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This week we are looking at benchtop surface options and each of their pros + cons.

There are a myriad of options and it can feel like an overwhelming decision, especially considering it can be one of the most expensive items in your kitchen/ bathroom/ laundry.

Many of the materials on offer have come a long way over the past decade; both in style and the colour and texture options available.

We hope this breakdown makes your decision a bit easier.

If you do need some expert advice please get in touch, our Architects have a wealth of experience and would love to help you design and specify your space.

Here are our ACCESS SKETCH Tips on how to choose your benchtops:

1. Natural Stone: This is a timeless, classic and beautiful option. However there are a few things to consider; being natural stone it is porous and will need to be sealed, plus it can mark easily. Natural benchtops  include; Marble, Granite, Limestone, Travertine (and are generally priced in that order from highest to lowest). The lighter colours are often less expensive than the brighter stones. Natural stone is expensive and requires maintenance. However if you love a classic look and don’t mind the up-keep then this could be for you. A clever, less expensive option is to use natural stone as a feature- as a splash back instead of an entire bench top.

Image by CK Stone

2. Engineered stone i.e Caesarstone/ Quartz. In Australia this is the most popular benchtop material. It is hard-wearing and comes in a huge range of colours and finishes. The designs often try to emulate the look of natural stone. This is a great option, very durable, stain resistant, scratch resistant, moderately heat resistant. It comes in various thicknesses. Very easy to clean. The cost does vary given the finish and can be as expensive as some natural stones.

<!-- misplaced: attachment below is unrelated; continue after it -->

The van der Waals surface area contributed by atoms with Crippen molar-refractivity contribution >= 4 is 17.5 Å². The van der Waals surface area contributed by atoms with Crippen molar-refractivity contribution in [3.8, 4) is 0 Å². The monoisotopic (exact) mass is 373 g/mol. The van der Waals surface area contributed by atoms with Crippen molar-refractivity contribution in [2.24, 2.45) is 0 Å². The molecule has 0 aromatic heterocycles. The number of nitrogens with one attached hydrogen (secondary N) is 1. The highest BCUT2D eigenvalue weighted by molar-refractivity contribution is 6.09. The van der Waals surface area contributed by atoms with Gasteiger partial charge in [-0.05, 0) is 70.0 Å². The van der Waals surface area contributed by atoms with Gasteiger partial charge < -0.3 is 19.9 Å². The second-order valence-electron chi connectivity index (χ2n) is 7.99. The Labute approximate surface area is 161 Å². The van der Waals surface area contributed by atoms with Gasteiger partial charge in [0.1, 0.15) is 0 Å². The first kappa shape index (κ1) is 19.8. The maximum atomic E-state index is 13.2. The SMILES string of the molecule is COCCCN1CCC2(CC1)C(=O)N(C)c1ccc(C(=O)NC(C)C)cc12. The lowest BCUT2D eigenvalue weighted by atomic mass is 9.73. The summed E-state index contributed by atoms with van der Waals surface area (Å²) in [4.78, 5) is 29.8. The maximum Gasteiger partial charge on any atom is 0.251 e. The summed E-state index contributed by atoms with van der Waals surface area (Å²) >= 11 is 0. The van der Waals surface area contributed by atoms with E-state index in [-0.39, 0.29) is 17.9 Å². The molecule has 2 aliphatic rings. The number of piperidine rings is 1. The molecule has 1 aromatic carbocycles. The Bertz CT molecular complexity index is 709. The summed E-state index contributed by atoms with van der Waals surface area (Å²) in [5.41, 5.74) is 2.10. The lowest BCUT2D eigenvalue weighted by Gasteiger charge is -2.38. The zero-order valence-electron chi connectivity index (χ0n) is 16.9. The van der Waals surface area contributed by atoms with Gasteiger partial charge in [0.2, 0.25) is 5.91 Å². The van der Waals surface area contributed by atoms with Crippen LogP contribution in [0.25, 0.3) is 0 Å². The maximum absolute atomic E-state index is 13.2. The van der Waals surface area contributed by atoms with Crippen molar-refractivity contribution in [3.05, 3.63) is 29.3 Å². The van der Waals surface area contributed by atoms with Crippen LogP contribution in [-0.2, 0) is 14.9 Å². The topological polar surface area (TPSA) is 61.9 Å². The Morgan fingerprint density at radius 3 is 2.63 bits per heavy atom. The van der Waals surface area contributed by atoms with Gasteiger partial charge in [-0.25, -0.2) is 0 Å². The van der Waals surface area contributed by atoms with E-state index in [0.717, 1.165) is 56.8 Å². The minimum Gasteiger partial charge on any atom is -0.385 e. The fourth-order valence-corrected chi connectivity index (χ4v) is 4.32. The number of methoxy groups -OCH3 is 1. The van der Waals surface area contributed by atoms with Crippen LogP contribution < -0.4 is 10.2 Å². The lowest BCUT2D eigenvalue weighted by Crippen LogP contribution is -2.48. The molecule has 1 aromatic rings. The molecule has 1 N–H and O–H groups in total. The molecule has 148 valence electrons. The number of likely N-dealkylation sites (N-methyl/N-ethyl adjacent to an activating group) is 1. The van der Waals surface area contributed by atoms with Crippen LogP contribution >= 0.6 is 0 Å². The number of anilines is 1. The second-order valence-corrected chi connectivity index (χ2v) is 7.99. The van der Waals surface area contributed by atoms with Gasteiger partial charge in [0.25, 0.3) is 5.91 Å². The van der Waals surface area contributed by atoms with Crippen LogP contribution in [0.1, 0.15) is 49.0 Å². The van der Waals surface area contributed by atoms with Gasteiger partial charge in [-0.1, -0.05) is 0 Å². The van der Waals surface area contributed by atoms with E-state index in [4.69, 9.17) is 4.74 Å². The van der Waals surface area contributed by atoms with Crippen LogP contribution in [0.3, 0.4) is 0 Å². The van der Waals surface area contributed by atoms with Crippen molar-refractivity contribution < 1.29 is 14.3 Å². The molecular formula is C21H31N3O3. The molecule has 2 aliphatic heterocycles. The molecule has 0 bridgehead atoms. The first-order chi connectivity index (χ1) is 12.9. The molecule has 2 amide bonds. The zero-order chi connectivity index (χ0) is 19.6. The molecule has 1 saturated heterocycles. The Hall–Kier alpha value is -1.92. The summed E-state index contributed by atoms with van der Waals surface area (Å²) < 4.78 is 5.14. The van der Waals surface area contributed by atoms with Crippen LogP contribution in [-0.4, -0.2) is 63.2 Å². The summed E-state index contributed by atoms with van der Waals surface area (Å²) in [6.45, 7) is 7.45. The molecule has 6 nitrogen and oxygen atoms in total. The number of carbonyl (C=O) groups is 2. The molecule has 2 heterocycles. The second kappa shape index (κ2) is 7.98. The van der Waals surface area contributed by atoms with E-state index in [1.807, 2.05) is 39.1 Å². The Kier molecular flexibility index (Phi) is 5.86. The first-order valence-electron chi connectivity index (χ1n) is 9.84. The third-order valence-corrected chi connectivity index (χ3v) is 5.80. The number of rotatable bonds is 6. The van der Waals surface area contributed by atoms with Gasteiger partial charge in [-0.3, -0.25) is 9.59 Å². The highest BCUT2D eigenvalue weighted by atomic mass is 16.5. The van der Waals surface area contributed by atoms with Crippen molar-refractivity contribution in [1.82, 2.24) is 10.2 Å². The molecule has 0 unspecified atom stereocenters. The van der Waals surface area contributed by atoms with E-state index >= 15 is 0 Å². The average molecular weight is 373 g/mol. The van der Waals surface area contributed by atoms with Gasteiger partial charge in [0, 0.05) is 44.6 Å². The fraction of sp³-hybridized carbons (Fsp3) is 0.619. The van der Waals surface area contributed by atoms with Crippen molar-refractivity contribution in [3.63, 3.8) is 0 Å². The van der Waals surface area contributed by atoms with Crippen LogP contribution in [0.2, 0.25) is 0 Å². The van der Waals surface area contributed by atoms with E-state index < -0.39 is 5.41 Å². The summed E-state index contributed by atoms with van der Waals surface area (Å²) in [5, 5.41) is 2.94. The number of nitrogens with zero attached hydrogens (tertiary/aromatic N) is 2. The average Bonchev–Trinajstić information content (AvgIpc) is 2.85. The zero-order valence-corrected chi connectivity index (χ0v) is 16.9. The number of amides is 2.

Image via Caesarstone + mjharrisgroup builders

3. Solid Surface benchtops i.e Corian : These surfaces are an acrylic resin with a filter of alumina. The beauty of these surfaces is that they can be moulded to include sinks for a seamless finish. They can also be formed into large pieces with no visible joins- and can be repaired easily without needing to replace the entire benchtop.

Image: Gardner construction

3. Timber benchtops: Timber/ Wooden benchtops have been around forever and are a warm, natural option. They will show marks- scratches etc but that can be part of their beauty. One benefit is that they can be sanded and re-stained rather than replaced if they are marked. They are also generally more affordable and come in a huge range of timber species with various grains and colours.

Image: Blackburn cabinets and kitchens

4. Porcelain : Porcelain surfaces are hugely popular overseas and are starting to grow in popularity in the Australian market. They are extremely durable, stain resistant, high-heat resistant and easy to clean. They are also non-porous. They come in a huge variety of colours, textures and finishes.

Image via Dekton

5. Concrete : Concrete has been very popular over the last few years. It is easy to see why- as it can be custom made in any size or shape. It can come in any colour you can dream of, and has a nice textural finish. Concrete does need to be sealed. It is porous and will show marks and scratches. A concrete surface will have a more imperfect looking finish but with lots of character.

Image: Slab Shapers

6. Laminate: This material has been around for a long time… and has come a long way from the daggy installations of old. It is extremely durable and very affordable. Laminate has a huge range of colours and textures that imitate more expensive materials such as timber and stone. Laminate is easy to clean but can scratch and is not heat proof so always use a chopping board for hot pans.

Image via Laminex AU

We always suggest looking at a large slab or finished bench top in your chosen material to see the full colour and texture before you buy.

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